Methodology and results: We adopt all the elapsed times for retrial, service of priority and ordinary customers, working vacation, and repair as the supplementary variables to create a Markovian process of the system and use the generating function approach to obtain the performance measures of the system.

Numerical illustrations: The impacts of parameters in system performance measures and cost optimization are displayed numerically.

2. Nomenclature and Model Description

2.1. Nomenclature

(i) Customers present in the orbit at time t(ii) Server’s state at time t(iii)λ 1 = Regular arrival rate(iv)λ 2 = Priority arrival rate(v)α = Disaster rate(vi)θ = Vacation rate(vii)r= Reservice probability(viii) Elapsed retrial time(ix) Priority customers’ elapsed service time(x) Preemptive priority customers’ elapsed service time(xi) Regular customers’ elapsed service time(xii) Regular customers’ elapsed re-service time(xiii) Elapsed working vacation time(xiv) Elapsed repair time(xv) All of the states’ hazard rates. (i = 1,2,3,4,5,6, 7)(xvi)(Laplace Stieltjes Transform of F (x))”(xvii).(xviii)LST of the retrial state =  .(xix)LST of the priority busy states =  .(xx)LST of the regular busy states =  .(xxi)LST of the WV state =  .(xxii)LST of the repair state =  .(xxiii)First and second moments for the corresponding states =  for state i.(xxiv)T b = Expected busy period(xxv)T c = Expected busy cycle(xxvi)T 0 = Expected length of empty system

2.2. Description of a Mathematical Model

We addressed an M/G/1 retrial queue with three different classes of customers and optional reservice during WVs under the Bernoulli schedule (M/G/1/G-q/BWV) in Figure 1. This model’s fundamental assumption is as follows:(i)The arrival process: Assume that three types of customers arrive from outside the system using independent Poisson processes: regular, priority, and disaster. Preemptive priority customers have dominated the regular busy server during the service time of regular customers.(ii)The retrial process: The general retrial policy was proposed in Reference [5]. Regular customers who arrive find the server accessible and get its service immediately; otherwise, they are joined into the orbit and try its request later with FCFS discipline.(iii)Priority service process: When priority customers arrive, they find the server accessible and immediately begin its service. Assume that if the server provides service to another priority customer, the newly arriving priority customer will exit the system without receiving service.(iv)The regular service process: The regular busy server serves an ordinary customer; if priority customers arrive, then the regular service will be disrupted. A priority customer takes precedence over an ordinary customer and the server begins its service immediately. The typical customer must wait in the service area for the remainder of the service to be completed.(v)The reservice process: We assume that a single server provides an optional re-service. If the service is successful, the ordinary customer may rejoin the system immediately to receive the same service (optional re-service) or leave the system.(vi)The removal rule: Negative (failure) customers arrive only during regular service hours. This kind of arrival will push regular customers (priority or ordinary) out of the service area and cause the server to fail. When a server fails, it is immediately sent to be repaired. When the repair process is finished, the server will function as if it were brand new.(vii)The Bernoulli working vacation process: When no customers are in orbit, the server initiates a working vacation. During the WV period, the server serves at a slower service rate. If any customer is available in orbit at the end of the WV, the server will switch from the lesser service to the normal busy period. Otherwise, the server either waits with probability p to serve a new customer (a single working vacation) or takes another working vacation with probability q = 1- p (a multiple working vacations). If customers are in orbit at the end of the vacation, the server returns to its normal working state.(viii)The times of all server states are mutually independent.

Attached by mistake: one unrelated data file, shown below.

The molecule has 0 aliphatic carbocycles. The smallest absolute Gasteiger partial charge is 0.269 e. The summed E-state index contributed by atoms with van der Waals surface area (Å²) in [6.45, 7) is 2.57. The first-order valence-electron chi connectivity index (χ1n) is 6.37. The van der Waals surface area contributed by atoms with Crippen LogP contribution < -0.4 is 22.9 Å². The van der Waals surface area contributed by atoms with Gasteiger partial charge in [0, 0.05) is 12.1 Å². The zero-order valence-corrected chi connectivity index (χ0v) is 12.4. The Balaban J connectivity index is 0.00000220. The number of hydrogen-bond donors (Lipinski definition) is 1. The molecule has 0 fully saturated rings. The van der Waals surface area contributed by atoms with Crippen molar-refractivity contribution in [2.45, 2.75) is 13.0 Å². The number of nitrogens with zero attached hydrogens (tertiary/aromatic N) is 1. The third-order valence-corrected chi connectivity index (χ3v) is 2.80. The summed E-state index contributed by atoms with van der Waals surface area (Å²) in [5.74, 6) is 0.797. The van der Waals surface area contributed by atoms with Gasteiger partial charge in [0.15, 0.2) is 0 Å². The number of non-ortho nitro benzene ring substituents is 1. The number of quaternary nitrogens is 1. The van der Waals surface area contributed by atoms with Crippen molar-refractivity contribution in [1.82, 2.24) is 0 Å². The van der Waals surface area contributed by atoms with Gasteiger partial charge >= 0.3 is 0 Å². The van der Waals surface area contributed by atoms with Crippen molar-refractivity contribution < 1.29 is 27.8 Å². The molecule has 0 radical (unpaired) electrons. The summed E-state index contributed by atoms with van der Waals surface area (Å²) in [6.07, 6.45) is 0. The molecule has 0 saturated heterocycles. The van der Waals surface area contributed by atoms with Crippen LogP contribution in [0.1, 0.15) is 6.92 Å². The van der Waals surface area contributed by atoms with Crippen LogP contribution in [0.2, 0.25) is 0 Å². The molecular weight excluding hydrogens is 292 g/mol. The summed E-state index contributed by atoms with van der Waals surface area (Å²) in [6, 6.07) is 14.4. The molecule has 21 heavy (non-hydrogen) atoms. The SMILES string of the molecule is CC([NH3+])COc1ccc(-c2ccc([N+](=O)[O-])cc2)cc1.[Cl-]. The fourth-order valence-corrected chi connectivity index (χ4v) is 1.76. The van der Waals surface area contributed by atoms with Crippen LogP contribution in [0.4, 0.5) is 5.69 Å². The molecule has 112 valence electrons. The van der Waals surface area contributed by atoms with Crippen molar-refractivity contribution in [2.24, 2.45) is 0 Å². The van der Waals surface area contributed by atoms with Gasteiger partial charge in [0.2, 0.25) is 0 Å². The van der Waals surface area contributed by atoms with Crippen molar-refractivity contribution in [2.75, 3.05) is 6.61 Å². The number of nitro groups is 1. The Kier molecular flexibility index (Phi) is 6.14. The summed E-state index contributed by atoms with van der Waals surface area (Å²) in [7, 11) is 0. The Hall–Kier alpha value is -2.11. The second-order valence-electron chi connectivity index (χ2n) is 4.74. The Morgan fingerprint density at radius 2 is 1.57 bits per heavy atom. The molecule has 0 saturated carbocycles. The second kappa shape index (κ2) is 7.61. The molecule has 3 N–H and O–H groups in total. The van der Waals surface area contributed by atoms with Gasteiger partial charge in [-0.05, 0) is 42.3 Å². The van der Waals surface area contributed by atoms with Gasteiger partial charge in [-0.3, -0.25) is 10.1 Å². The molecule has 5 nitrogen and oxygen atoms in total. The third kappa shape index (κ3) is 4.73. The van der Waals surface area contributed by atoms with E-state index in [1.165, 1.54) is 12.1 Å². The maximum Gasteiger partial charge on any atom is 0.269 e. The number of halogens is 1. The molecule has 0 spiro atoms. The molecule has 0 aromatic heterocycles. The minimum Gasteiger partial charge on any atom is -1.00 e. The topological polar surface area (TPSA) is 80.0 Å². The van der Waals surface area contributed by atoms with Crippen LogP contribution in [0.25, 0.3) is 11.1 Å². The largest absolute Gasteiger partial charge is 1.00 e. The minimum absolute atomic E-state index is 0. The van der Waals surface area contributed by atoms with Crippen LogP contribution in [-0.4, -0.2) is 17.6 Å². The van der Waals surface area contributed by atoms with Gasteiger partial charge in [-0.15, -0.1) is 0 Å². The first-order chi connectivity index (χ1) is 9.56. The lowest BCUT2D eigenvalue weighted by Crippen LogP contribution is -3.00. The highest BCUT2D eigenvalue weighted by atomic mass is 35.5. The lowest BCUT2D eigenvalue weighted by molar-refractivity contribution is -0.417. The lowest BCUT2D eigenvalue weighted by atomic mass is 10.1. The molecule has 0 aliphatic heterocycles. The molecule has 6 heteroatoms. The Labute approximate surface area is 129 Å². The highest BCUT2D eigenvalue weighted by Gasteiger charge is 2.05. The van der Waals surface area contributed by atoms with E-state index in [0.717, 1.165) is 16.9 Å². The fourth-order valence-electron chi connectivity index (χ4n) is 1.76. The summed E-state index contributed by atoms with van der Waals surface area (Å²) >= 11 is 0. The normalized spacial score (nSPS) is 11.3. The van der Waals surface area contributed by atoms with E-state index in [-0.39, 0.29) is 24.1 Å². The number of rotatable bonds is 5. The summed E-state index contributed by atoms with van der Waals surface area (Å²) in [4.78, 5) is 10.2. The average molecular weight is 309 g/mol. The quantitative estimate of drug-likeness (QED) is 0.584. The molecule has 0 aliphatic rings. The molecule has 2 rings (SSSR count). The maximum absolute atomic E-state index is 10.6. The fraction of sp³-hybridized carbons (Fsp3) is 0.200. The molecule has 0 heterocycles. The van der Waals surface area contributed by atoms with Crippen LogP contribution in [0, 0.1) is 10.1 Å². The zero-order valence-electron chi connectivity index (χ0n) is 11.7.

2.3. A Practical Example of the Model

We consider a telecommunication system one of the best examples of our model. Telecommunication, banks, call centers, and mobile network customers play a significant role in this COVID-19 pandemic. All the network operators work only on emergency cases with a limited number of workers. People can contact the center by communicating with a person at the help desk or customer service consultant (CSC) through the telephone (regular server). Customers can contact the center via fax, e-mail, or live chat sessions in addition to calling (priority customers). The CSC or agent picks them both up. If the agent is engaged at the time of the call, the arriving call will lose service. However, if the agent is concerned about emails or faxes, the call takes precedence over an e-mail service. The preempted service will remain in place to complete its mission. If customers are dissatisfied with the service, they will be re-serviced as soon as possible (re-service). The working server will be impacted by a weak signal (negative customers), causing the system to fail during the service period and need to be repaired immediately. If CSC gets no voice calls, faxes, or emails, it will execute some maintenance jobs to enhance the computer performance (working vacation). If an arriving message is discovered while the CSC is engaged in a voice call, the messages are temporarily stored in a retrial buffer (orbit) and served after some time (retrial time). This queueing discipline is a good approximation of this type of a telecommunication processing system.